Farmer innovators published by ICAR
New Delhi, Oct 19 (PTI)
Faced with labour shortage after the rural employment guarantee scheme, Agriculture Minister Sharad Pawar today announced that the government plans to launch a mega programme in the 12th Five Year Plan (2012-17) for mechanisation of the farming sector.
He expressed the confidence that the country’s foodgrains production in the 2011-12 crop year would surpass the previous year’s record of 241.56 million tonnes and said four per cent targeted growth in the farm sector will be achieved.
Addressing the Economic Editors’ Conference, Pawar said, “With successful implementation of MGNREGA (Mahatma Gandhi National Rural Employment Guarantee Act) and other anti- poverty programmes of the government, there is now pressure on availability of farm labour.
“While we are attempting to innovatively utilise MGNREGA for augmenting activities that directly add to farm productivity, for compensating scarcity of labour, I am proposing a large programme for agricultural mechanisation during the 12th Plan,” he said.
Pawar said there is “nothing wrong” if rural population was getting better wages under the MGNREGA, but underlined that the farm sector would have to find some alternative to deal with the labour problem.
“Whenever I go to any state and discuss with Chief Ministers, one general complaint I keep hearing about is non- availability of labour, particularly, at the time of sowing and harvesting. “So, in that period, we have to see there is availability of labour and if it is not there…We have to find some alternative mechanism,” he said.
Citing the example of farming of sugarcane wherein a large number of labourers are required at the time of harvesting, Pawar said many states had requested for introduction of sugarcane harvester.
On production outlook for 2011-12 crop year (July-June), Pawar said the monsoon had been very encouraging this year and the country is estimated to have produced a record production in the kharif season.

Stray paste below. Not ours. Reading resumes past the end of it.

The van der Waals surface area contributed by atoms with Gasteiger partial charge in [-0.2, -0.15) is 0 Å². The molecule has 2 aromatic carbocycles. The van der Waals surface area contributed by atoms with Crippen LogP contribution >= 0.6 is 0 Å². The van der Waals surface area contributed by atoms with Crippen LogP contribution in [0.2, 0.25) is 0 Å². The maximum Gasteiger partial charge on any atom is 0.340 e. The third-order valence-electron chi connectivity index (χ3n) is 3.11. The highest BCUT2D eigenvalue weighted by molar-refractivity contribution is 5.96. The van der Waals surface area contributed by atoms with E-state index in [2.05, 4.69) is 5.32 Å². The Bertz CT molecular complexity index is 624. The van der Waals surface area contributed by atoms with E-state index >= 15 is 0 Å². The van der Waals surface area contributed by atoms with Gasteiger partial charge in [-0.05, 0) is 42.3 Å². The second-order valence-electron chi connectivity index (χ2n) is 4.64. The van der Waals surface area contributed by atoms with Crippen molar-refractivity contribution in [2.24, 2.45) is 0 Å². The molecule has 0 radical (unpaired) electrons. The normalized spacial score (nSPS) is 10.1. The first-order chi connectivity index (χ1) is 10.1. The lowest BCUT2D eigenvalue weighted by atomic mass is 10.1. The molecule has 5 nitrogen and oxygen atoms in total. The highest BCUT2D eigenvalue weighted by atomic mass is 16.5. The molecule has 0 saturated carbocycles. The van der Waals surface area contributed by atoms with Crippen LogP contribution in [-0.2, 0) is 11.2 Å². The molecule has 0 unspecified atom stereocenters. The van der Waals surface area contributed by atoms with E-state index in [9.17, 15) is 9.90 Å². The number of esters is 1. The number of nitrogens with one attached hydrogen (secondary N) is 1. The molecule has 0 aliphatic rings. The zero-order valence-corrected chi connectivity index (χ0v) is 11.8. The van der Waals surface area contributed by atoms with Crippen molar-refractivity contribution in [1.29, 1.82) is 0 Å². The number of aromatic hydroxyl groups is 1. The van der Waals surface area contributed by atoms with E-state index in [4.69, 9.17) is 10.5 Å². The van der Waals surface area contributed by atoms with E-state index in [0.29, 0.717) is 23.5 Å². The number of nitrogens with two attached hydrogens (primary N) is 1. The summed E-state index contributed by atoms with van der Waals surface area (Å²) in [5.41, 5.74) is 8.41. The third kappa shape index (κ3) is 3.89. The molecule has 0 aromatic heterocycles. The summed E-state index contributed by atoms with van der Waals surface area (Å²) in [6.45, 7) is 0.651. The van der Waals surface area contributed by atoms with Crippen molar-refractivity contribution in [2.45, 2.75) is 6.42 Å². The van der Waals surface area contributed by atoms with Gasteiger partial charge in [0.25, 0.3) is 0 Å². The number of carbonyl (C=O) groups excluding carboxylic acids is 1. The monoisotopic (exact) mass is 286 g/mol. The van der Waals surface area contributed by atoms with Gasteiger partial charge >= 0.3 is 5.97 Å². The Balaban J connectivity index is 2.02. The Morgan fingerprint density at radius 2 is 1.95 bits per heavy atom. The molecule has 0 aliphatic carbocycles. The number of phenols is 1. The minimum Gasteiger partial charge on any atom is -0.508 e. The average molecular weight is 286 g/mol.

“We hope to see a substantial expansion in crop area and to achieving record production in the coming Rabi season, too. We are confident that we will be able to surpass our own production record set last year,” he said. Pawar noted that the government’s strategies to rejuvenate the agriculture sector “have been working well and will now be able to achieve targeted four per cent growth”.
He said the agriculture sector posted a 6.6 per cent growth rate during the last fiscal and an average 3.2 per cent in the current plan so far. The minister, however, said that the country needs to produce more to meet the rising domestic demand and this could be achieved through raising the yield from existing area.
The paradox is painful. You are hailed as one of the building blocks of the nation, shoulder to shoulder with the soldiers. A slogan like Jai Jawan Jai Kisaan establishes your glory for posterity. But when the illusion breaks, reality hits hard. That is the paradox our farmers have to face. If they are not rich landlords, they can be doomed to a life crushed by debt and penury.
For those who cannot face the prospect of a lifetime of servitude, death is the next best option. One farmer less, one orphan with strangely empty eyes more and life goes on. That is the reality of farmers across the nation. A reality no one sees or does not want to see.
But we met someone who is determined to make everyone see. Aman Sidhu and Inderjit Singh Jaijee released their book called debt and death in rural India: The Punjab Story at the Chandigarh Press Club on Tuesday. What made this different from any other book release was the presence of the widows of farmers who committed suicide.
Chasing the story of farmers suicides is difficult, reducing that story to statistics for the powers that be is even more so.The authors want the story of Punjab farmers to cut through the self congratulatory illusion of fertile fields and happy farmers riding imported tractors, their sons in universities and their wives bedecked in jewels.This book is a chilling story. One that exposes the yawning gulf between the haves and the have nots.
the book looks at issues of agriculture in terms of quality & quantity of